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The Poppy Story

[Poppy]

After World War I, the poppy flourished in Europe. Scientists attributed the growth to soils in France and Belgium becoming enriched with lime from the rubble left by the war. From the dirt and mud grew a beautiful red poppy. The red poppy came to symbolize the blood shed during battle following the publication of the wartime poem "In Flanders Fields." The poem was written by Lieutenant Colonel John McCrae, M.D. while serving on the front lines.

In Flanders Fields the poppies blow
Between the crosses row on row.
That mark our place; and in the sky
The larks, still bravely singing, fly
Scarce heard amid the guns below.

We are the Dead. Short days ago
We lived, felt dawn, saw sunset glow,
Loved, and were loved, and now we lie
In Flanders fields.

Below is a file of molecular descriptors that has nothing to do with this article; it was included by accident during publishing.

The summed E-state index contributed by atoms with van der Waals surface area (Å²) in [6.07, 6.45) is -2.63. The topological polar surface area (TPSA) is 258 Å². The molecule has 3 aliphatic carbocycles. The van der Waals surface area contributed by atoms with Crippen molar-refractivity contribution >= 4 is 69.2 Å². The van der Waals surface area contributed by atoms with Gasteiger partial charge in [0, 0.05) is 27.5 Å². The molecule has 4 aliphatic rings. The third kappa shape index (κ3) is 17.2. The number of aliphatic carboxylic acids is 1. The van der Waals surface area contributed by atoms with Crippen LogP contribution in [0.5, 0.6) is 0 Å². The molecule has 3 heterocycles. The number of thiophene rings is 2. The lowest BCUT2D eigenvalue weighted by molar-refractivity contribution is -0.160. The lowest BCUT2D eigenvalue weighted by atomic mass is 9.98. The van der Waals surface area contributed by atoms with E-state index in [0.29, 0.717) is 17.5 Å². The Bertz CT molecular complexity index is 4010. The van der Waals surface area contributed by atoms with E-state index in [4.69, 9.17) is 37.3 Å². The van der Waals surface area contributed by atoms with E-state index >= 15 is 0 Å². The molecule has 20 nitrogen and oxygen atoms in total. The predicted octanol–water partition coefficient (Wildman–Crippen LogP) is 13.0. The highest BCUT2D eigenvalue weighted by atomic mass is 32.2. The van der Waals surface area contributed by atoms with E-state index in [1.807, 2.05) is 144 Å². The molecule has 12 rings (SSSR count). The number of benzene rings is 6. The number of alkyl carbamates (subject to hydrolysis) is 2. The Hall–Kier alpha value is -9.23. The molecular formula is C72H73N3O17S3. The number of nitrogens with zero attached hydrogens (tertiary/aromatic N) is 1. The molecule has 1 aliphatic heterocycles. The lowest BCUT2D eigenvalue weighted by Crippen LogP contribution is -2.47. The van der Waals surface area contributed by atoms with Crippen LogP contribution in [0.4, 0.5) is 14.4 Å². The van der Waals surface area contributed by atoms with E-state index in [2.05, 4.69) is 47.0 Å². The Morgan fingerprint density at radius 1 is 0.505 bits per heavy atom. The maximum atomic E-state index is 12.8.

Take up our quarrel with the foe:
To you from failing hands we throw
The torch; be yours to hold it high.
If ye break faith with us who die
We shall not sleep, though poppies grow
In Flanders fields.

On September 27, 1920, the poppy became the official flower of The American Legion family to memorialize the soldiers who fought and died during the war. In 1924, the distribution of poppies became a national program of The American Legion.

Each year, members of The American Legion family, led by the American Legion Auxiliary, distribute poppies with a request that the person receiving the flower make a donation to support the future of veterans, active-duty military personnel and their families with medical and financial needs.

Poppy Day is celebrated in countries around the world. This year, The American Legion has brought National Poppy Day to the United States by asking Congress to designate the Friday before Memorial Day, as National Poppy Day.

On May 26, wear a red poppy to remember the fallen and support the living who have worn our nationís uniform.

Source:

https://www.legion.org/poppyday/history